After its remarkable success last year, the Future Mongolia trade fair will once again be held in the Mongolian capital of Ulan Bator from June 19-22. The organizer expects approximately 120 exhibitors from various nations.

Posting double-digit annual growth rates for its gross national product, Mongolia is one of the fastest developing economies in the world. For 2013 alone, leading economic research institutes forecast another increase of between 15% and 18%. Finance experts are speaking of the future “Dubai of the East.” What they mean here is the state capital Ulan Bator with its roughly 1.2 million inhabitants—the center of the economic and cultural life of the country with a total population of 2.8 million inhabitants.  

The reason for this immense growth is the country’s so far scarcely assessable wealth in natural resources—especially coal, copper, gold and rare earths. Mongolia is one of the world’s richest countries in natural resources. South of the Gobi Desert coal and copper deposits have just recently been verified among the biggest on earth. Even today mining is the by far most important source of revenue for the country. Many large and international mining operators have become engaged in this country. Correspondingly high is the demand for mining machinery especially for surface mining where currently still most natural resources are produced. But underground mining is also on the advance.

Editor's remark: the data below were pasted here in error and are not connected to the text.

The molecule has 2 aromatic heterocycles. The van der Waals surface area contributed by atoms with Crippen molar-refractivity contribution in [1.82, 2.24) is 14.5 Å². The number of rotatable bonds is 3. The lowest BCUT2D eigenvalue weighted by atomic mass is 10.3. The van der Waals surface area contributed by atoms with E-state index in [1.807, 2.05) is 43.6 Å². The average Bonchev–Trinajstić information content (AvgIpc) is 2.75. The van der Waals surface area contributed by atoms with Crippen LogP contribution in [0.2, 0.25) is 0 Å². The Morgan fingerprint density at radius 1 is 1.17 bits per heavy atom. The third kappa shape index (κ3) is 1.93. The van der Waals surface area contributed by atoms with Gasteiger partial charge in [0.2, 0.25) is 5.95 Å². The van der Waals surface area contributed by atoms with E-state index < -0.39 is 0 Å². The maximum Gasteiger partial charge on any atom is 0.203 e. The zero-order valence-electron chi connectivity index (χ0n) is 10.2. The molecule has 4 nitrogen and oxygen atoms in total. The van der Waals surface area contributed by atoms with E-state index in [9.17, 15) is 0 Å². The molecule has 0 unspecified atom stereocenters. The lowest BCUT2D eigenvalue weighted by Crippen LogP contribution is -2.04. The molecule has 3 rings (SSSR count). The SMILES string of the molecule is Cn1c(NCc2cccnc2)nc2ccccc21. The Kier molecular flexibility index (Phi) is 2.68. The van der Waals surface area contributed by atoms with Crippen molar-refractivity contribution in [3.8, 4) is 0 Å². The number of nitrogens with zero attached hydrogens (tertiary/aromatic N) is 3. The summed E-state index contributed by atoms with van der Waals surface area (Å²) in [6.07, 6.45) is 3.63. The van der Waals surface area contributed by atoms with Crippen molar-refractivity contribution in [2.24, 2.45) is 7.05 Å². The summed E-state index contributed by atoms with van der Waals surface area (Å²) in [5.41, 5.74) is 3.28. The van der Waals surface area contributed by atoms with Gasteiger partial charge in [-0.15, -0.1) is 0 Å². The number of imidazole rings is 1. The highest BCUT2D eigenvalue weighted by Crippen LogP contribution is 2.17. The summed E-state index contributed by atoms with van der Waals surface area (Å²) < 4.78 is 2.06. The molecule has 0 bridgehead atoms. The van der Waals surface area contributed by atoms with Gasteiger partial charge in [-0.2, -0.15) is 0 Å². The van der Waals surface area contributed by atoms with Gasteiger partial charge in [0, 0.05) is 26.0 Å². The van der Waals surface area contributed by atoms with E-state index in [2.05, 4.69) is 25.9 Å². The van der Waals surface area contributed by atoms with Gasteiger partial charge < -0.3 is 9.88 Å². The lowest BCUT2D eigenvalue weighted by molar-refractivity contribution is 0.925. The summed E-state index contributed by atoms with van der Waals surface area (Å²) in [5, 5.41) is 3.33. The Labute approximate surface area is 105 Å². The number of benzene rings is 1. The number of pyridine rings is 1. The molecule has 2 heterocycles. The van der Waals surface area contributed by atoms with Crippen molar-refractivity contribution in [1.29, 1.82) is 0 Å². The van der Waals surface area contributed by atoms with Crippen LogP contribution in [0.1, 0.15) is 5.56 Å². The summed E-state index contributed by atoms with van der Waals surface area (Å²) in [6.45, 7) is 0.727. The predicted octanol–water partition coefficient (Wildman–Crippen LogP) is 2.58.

With “Future Mongolia” a trade fair has been created, said Stephan A. Fischer, which enables capital goods manufacturers of all sectors of industry to introduce for the first time their products and services to a wide trade audience from Mongolia and the surrounding countries. Fischer is the CEO of VF Messen GmbH, the organizing company from Germany. He and his team are supported by VDMA, the German Machinery and Plant Manufacturers’ Association, that acts as a conceptual sponsor for Future Mongolia. Boasting more than 3,000 member companies with more than 900,000 employees in total, VDMA is among Europe’s biggest and most influential industrial associations.

The first “Future Mongolia” held in May of last year was attended by some 100 exhibitors from 14 nations. Fischer expects this figure to be exceeded at the forthcoming event. Exhibitors were, according to the results of a survey, satisfied almost completely across the board. Contacts with new customers were made and in part business deals were also concluded on site. The trade fair is accompanied by an extensive conference program that is to involve representatives from state and private organizations, institutions and businesses from Mongolia.

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